THE PLOT THUS FAR
The six-episode “Time Monster” was the final story of the ninth season of Doctor Who, a strong run that also saw Jon Pertwee’s Third Doctor in “The Day of the Daleks” and “The Sea Devils.” The Master, Roger Delgado, is at the Newton Institute, experimenting with a fragment of crystal, which can summon Kronos, a time-eating entity from beyond space-time. The Doctor, Jo Grant (Katy Manning), and UNIT become involved in a sequence of strange temporal dislocations, eventually leading to ancient Atlantis itself. There Jo faces the Minotaur, played by Dave Prowse in a bull mask five years before he found fame as Darth Vader. “The Time Monster” is classic Doctor Who at its most surreal, the effects ranging from mediocre to functional, the Atlantis sets surprisingly lavish. The Doctor may escape from eternity by playing the scriptwriting equivalent of a get-out-of-jail-free card, but the sequence, in which his TARDIS is inside the Master’s TARDIS, while the Master’s TARDIS is simultaneously inside the Doctor’s TARDIS, is a mind-bending highlight.
WHAT WE THOUGHT
The Doctor is a renegade Time Lord: an eccentric, highly-intelligent scientist from a distant planet. He travels through time and space in the TARDIS, a curious device, larger on the inside than on the outside, which was designed to change its appearance to suit its surroundings. Unfortunately, the Doctor’s TARDIS seems to be broken, and always appears as a blue British police box. The Doctor has a soft spot for the planet Earth, and often visits there, either to save it from various alien threats or to whisk a choice few inhabitants away to the distant parts of the galaxy to help him fight evil there. The Doctor has many foes, including Daleks (led by Davros), and The Master, another renegade Time Lord. Time Lord biology enables them to regenerate their bodies, and so both the Doctor and the Master appear evolve over the years…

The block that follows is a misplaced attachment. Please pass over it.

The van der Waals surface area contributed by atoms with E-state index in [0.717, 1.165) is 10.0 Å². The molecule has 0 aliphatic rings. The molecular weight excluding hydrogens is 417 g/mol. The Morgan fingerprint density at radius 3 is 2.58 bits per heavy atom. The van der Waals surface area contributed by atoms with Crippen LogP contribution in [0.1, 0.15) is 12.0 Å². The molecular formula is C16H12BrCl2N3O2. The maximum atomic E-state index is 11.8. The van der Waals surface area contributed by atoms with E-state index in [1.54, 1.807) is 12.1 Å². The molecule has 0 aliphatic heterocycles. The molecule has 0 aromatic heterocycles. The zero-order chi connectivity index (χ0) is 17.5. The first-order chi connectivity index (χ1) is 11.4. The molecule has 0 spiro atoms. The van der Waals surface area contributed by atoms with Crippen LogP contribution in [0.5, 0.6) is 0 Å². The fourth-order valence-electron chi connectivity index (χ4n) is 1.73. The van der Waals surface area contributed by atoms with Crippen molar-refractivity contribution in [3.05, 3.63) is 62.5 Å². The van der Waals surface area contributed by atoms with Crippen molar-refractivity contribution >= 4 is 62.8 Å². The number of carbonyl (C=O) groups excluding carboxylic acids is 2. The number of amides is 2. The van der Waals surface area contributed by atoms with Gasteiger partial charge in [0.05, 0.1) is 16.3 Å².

This adventure starts as The Doctor has a nightmare, more a premonition, of the Master being in control using a trident-shaped crystal, and it turns out he is right. His nemesis, using the alias Professor Thascales, has invented a time-device called TOMTIT (Transmission Of Matter Through Interstitial Time) at Wooton, just out of Cambridge. It basically dematerializes an object, sends it through “the crack between now and now” and rematerializes it at its destination. And yes, it does use a trident-shaped crystal. He has Dr. Ruth Ingram and her brother Stuart as his assistants. The Brigadier is sent as a UNIT observer, but during a trial run, Stuart is aged to an octagenarian. The Master then calls for Kronos, who is a chronovore, dangerous creatures living in the time vortex that cab “swallow a life as quickly as a boa constrictor can swallow a rabbit. Fur and all!”
The Doctor and Jo arrive at Wooton because they detect the Master’s TARDIS and comes upon an aged Stuart, who mentions the name Kronos. From then, it’s the Doctor and Jo against the Master and Krasis, the high priest of Atlantis who unwittingly helps the Master in controlling the dangerous chronovore. “Chrono” is Greek, while “vore” is Latin. Surely “chronophage” should have been more appropriate, or “temporavore”? Another is the V-1 rocket that the Master brings through time against Yates’ convoy. A farmer remembers a V-1 striking in the exact area in 1944. Unless there was more than one V-1 attack in that area, it’s impossible for the farmer remembering it if it had been taken out of time.
The DVD comes with some intensive looks at the restoration process. It seems like the BBC didn’t take care of any classic show material that predated 1980. Oh well, the photo galleries and commentaries are fun and help to inform American fans about the glory days of this British staple. The A/V Quality is quite magnificent, even though the paper thin audio doesn’t really rise above its original standards. Still, it’s a must-buy for all Dr. Who fans.
RELEASE DATE: OUT NOW!